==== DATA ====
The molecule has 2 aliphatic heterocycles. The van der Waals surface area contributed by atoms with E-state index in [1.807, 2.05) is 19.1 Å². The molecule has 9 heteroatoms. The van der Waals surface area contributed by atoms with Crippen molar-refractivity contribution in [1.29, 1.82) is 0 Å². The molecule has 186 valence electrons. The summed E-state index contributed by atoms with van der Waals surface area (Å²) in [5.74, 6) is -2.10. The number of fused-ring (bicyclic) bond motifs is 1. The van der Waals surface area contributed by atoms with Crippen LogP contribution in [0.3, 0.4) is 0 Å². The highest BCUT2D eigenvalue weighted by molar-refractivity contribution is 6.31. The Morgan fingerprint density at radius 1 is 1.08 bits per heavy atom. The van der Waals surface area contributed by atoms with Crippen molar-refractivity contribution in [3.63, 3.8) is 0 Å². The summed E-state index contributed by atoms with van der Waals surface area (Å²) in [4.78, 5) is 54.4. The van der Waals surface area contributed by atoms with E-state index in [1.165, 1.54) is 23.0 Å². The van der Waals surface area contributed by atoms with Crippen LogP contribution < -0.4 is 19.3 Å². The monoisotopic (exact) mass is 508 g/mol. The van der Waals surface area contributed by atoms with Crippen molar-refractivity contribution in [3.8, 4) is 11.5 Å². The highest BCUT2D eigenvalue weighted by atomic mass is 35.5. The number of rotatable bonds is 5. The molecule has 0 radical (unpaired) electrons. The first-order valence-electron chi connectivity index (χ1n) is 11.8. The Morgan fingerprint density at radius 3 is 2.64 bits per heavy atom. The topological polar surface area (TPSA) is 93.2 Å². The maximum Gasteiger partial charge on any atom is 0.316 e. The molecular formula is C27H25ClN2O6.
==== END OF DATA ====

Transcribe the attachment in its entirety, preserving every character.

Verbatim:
The molecule has 2 aliphatic heterocycles. The van der Waals surface area contributed by atoms with E-state index in [1.807, 2.05) is 19.1 Å². The molecule has 9 heteroatoms. The van der Waals surface area contributed by atoms with Crippen molar-refractivity contribution in [1.29, 1.82) is 0 Å². The molecule has 186 valence electrons. The summed E-state index contributed by atoms with van der Waals surface area (Å²) in [5.74, 6) is -2.10. The number of fused-ring (bicyclic) bond motifs is 1. The van der Waals surface area contributed by atoms with Crippen LogP contribution in [0.3, 0.4) is 0 Å². The highest BCUT2D eigenvalue weighted by molar-refractivity contribution is 6.31. The Morgan fingerprint density at radius 1 is 1.08 bits per heavy atom. The van der Waals surface area contributed by atoms with Crippen molar-refractivity contribution in [3.63, 3.8) is 0 Å². The summed E-state index contributed by atoms with van der Waals surface area (Å²) in [4.78, 5) is 54.4. The van der Waals surface area contributed by atoms with E-state index in [1.165, 1.54) is 23.0 Å². The van der Waals surface area contributed by atoms with Crippen LogP contribution < -0.4 is 19.3 Å². The monoisotopic (exact) mass is 508 g/mol. The van der Waals surface area contributed by atoms with Crippen molar-refractivity contribution in [3.8, 4) is 11.5 Å². The highest BCUT2D eigenvalue weighted by atomic mass is 35.5. The number of rotatable bonds is 5. The molecule has 0 radical (unpaired) electrons. The first-order valence-electron chi connectivity index (χ1n) is 11.8. The Morgan fingerprint density at radius 3 is 2.64 bits per heavy atom. The topological polar surface area (TPSA) is 93.2 Å². The maximum Gasteiger partial charge on any atom is 0.316 e. The molecular formula is C27H25ClN2O6.